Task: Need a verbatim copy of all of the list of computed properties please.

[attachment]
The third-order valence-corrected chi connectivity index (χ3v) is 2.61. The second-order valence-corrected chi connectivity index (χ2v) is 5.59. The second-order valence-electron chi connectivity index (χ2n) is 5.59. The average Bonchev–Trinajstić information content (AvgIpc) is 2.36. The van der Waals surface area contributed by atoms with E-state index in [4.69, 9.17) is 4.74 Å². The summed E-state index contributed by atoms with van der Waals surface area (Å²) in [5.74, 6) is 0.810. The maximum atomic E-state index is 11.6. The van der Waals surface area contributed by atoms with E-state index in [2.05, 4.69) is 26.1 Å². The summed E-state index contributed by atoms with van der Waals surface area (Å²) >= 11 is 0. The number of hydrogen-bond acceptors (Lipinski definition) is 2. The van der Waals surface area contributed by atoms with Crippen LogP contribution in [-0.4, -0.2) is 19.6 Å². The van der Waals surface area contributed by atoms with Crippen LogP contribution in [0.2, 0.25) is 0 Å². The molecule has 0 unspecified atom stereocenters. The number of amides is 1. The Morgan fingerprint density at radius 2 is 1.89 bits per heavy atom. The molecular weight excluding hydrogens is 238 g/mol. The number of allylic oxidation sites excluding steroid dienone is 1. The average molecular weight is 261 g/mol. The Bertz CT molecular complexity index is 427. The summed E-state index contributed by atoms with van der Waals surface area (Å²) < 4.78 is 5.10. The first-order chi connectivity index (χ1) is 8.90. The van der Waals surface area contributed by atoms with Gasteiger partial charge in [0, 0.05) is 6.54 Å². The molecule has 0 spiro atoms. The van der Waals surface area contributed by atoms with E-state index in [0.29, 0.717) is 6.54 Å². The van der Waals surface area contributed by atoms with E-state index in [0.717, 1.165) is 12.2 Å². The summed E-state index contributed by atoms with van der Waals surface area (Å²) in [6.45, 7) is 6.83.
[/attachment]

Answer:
The third-order valence-corrected chi connectivity index (χ3v) is 2.61. The second-order valence-corrected chi connectivity index (χ2v) is 5.59. The second-order valence-electron chi connectivity index (χ2n) is 5.59. The average Bonchev–Trinajstić information content (AvgIpc) is 2.36. The van der Waals surface area contributed by atoms with E-state index in [4.69, 9.17) is 4.74 Å². The summed E-state index contributed by atoms with van der Waals surface area (Å²) in [5.74, 6) is 0.810. The maximum atomic E-state index is 11.6. The van der Waals surface area contributed by atoms with E-state index in [2.05, 4.69) is 26.1 Å². The summed E-state index contributed by atoms with van der Waals surface area (Å²) >= 11 is 0. The number of hydrogen-bond acceptors (Lipinski definition) is 2. The van der Waals surface area contributed by atoms with Crippen LogP contribution in [-0.4, -0.2) is 19.6 Å². The van der Waals surface area contributed by atoms with Crippen LogP contribution in [0.2, 0.25) is 0 Å². The molecule has 0 unspecified atom stereocenters. The number of amides is 1. The Morgan fingerprint density at radius 2 is 1.89 bits per heavy atom. The molecular weight excluding hydrogens is 238 g/mol. The number of allylic oxidation sites excluding steroid dienone is 1. The average molecular weight is 261 g/mol. The Bertz CT molecular complexity index is 427. The summed E-state index contributed by atoms with van der Waals surface area (Å²) < 4.78 is 5.10. The first-order chi connectivity index (χ1) is 8.90. The van der Waals surface area contributed by atoms with Gasteiger partial charge in [0, 0.05) is 6.54 Å². The molecule has 0 spiro atoms. The van der Waals surface area contributed by atoms with E-state index in [0.29, 0.717) is 6.54 Å². The van der Waals surface area contributed by atoms with E-state index in [0.717, 1.165) is 12.2 Å². The summed E-state index contributed by atoms with van der Waals surface area (Å²) in [6.45, 7) is 6.83.